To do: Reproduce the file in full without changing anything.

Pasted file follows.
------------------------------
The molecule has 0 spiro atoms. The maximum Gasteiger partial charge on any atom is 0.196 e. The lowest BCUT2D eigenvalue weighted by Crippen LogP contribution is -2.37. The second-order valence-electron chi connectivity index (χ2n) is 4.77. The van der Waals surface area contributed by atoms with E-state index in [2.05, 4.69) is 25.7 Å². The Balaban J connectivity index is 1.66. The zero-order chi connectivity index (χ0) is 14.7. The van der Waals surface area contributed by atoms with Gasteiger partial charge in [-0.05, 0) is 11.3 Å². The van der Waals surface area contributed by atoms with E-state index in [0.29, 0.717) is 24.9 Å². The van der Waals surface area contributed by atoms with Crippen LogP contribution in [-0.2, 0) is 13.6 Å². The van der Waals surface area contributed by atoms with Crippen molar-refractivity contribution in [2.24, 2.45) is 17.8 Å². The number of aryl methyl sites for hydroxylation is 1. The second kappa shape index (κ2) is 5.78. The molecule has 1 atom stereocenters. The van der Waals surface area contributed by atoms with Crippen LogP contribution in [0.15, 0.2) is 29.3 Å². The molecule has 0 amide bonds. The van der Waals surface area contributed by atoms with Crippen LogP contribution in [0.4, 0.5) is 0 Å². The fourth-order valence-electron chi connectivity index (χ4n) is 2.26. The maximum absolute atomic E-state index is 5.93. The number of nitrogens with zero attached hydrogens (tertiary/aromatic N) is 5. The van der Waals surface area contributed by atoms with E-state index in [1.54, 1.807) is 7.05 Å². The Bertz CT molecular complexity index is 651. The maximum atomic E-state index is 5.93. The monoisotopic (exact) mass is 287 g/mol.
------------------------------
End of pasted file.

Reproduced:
The molecule has 0 spiro atoms. The maximum Gasteiger partial charge on any atom is 0.196 e. The lowest BCUT2D eigenvalue weighted by Crippen LogP contribution is -2.37. The second-order valence-electron chi connectivity index (χ2n) is 4.77. The van der Waals surface area contributed by atoms with E-state index in [2.05, 4.69) is 25.7 Å². The Balaban J connectivity index is 1.66. The zero-order chi connectivity index (χ0) is 14.7. The van der Waals surface area contributed by atoms with Gasteiger partial charge in [-0.05, 0) is 11.3 Å². The van der Waals surface area contributed by atoms with E-state index in [0.29, 0.717) is 24.9 Å². The van der Waals surface area contributed by atoms with Crippen LogP contribution in [-0.2, 0) is 13.6 Å². The van der Waals surface area contributed by atoms with Crippen molar-refractivity contribution in [2.24, 2.45) is 17.8 Å². The number of aryl methyl sites for hydroxylation is 1. The second kappa shape index (κ2) is 5.78. The molecule has 1 atom stereocenters. The van der Waals surface area contributed by atoms with Crippen LogP contribution in [0.15, 0.2) is 29.3 Å². The molecule has 0 amide bonds. The van der Waals surface area contributed by atoms with Crippen LogP contribution in [0.4, 0.5) is 0 Å². The fourth-order valence-electron chi connectivity index (χ4n) is 2.26. The maximum absolute atomic E-state index is 5.93. The number of nitrogens with zero attached hydrogens (tertiary/aromatic N) is 5. The van der Waals surface area contributed by atoms with E-state index in [1.54, 1.807) is 7.05 Å². The Bertz CT molecular complexity index is 651. The maximum atomic E-state index is 5.93. The monoisotopic (exact) mass is 287 g/mol.